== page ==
flash memory: "the digital paper age"? 09.13.2005, 3:47 PM
posted by ben vershbow
Heads are spinning in response to Samsung's planned release of a 16 gigabyte flash drive - a string of eight 2GB flash memory cards. Flash memory is solid state data storage, as opposed to the conventional hard drive, which contains spinning mechanical parts. The implication is that the price of memory for computers will soon drop dramatically, as will the amount of energy used to power them. Moreover, you will be able to carry millions upon millions of pages on something the size of a keychain (people will probably start using smaller ones as business cards before too long). There's definitely something reassuring about the solidity - to rely entirely on a single, rickety hard drive, or a network, to store documents is incredibly risky and unreliable. Plus, these cards are far more tolerant of shocks, bad weather and all around abuse.
Chosun Ilbo describes the remarks of Hwang Chang-gyu, Samsung's chief executive, who said:
...the development signaled the opening of the "digital paper age." "In the same way that civilization rapidly progressed after paper was invented 2,000 years ago, flash memory will serve as the 'digital paper' to store all kind of information from documents to photos and videos in the future. Mobile storage devices like CDs and hard disks will gradually disappear over the next two or three years, and flash memory will dominate the information age."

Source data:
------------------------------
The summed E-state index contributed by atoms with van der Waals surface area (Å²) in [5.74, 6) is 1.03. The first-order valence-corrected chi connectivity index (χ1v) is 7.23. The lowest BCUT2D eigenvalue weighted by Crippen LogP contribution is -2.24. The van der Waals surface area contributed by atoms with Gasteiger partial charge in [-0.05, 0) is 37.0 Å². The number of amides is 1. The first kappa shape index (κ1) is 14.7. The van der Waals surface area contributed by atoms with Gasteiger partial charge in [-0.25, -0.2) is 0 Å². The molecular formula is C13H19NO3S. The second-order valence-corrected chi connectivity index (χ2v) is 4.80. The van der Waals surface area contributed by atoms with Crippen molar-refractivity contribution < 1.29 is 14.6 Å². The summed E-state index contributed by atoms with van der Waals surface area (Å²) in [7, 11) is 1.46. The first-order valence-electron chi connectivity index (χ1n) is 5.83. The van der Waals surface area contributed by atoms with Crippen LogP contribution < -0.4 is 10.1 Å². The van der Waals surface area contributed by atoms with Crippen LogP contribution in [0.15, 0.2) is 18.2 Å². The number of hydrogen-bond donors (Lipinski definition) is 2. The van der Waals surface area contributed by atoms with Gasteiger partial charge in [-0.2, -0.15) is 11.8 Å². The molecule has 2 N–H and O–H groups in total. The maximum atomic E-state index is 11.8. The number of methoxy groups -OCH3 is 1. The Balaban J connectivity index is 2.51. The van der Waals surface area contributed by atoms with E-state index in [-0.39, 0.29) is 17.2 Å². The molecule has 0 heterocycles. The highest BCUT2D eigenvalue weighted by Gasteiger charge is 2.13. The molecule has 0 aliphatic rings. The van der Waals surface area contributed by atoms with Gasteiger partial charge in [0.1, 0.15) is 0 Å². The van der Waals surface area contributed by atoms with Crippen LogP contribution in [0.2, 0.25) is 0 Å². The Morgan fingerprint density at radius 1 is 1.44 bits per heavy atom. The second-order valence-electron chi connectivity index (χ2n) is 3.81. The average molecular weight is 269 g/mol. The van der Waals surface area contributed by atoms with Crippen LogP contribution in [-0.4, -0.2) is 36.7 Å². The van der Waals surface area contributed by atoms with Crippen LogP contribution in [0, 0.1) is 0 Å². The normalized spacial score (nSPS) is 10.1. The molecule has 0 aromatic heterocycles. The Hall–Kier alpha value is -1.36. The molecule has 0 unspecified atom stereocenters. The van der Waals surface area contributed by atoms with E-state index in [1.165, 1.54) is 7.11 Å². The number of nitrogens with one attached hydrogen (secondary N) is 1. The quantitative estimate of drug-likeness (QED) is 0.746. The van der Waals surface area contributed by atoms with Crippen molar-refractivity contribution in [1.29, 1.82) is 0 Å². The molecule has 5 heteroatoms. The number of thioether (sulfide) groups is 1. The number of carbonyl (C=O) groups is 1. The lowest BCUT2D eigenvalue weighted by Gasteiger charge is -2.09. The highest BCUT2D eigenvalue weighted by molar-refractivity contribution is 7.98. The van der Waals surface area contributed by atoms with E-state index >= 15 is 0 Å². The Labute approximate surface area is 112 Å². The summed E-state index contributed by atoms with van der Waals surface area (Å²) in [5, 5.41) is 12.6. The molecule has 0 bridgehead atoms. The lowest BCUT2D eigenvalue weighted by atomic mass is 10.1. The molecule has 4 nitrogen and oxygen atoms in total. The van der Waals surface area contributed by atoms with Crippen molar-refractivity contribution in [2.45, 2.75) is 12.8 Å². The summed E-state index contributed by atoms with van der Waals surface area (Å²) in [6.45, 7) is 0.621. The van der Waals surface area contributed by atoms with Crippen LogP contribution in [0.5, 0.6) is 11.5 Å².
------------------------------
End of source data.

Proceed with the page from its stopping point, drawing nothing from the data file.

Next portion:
Posted by ben vershbow on September 13, 2005 3:47 PM
tags: The Ideal Device?, computer, data, datastorage, flash, flashmemory, gadgets, gigabyte, harddrive, korea, memory, paper, paperless, samsung, technology
Dave Munger on September 13, 2005 4:20 PM:
Boy, this article's got its bytes and bits mixed up. For the record, it's a 16-gigaBIT chip (about 2GB, the size of the smaller iPod Nano), which can be stitched together in memory cards up to 32 gigaBYTES. As in, half the biggest iPod.
ben vershbow on September 13, 2005 5:04 PM:
Yes, it's actually a string of smaller cards. Noted and fixed.
Christopher Harris on September 14, 2005 12:12 PM:
As someone who has washed his flash drive before, let me assure you that chances are good it will even come through the washing machine okay. Just be sure it is fully dry before plugging it in!
On the other hand, my cell phone did NOT come through the wash okay. Pity it didn't have a nice flash card backup of all my contacts...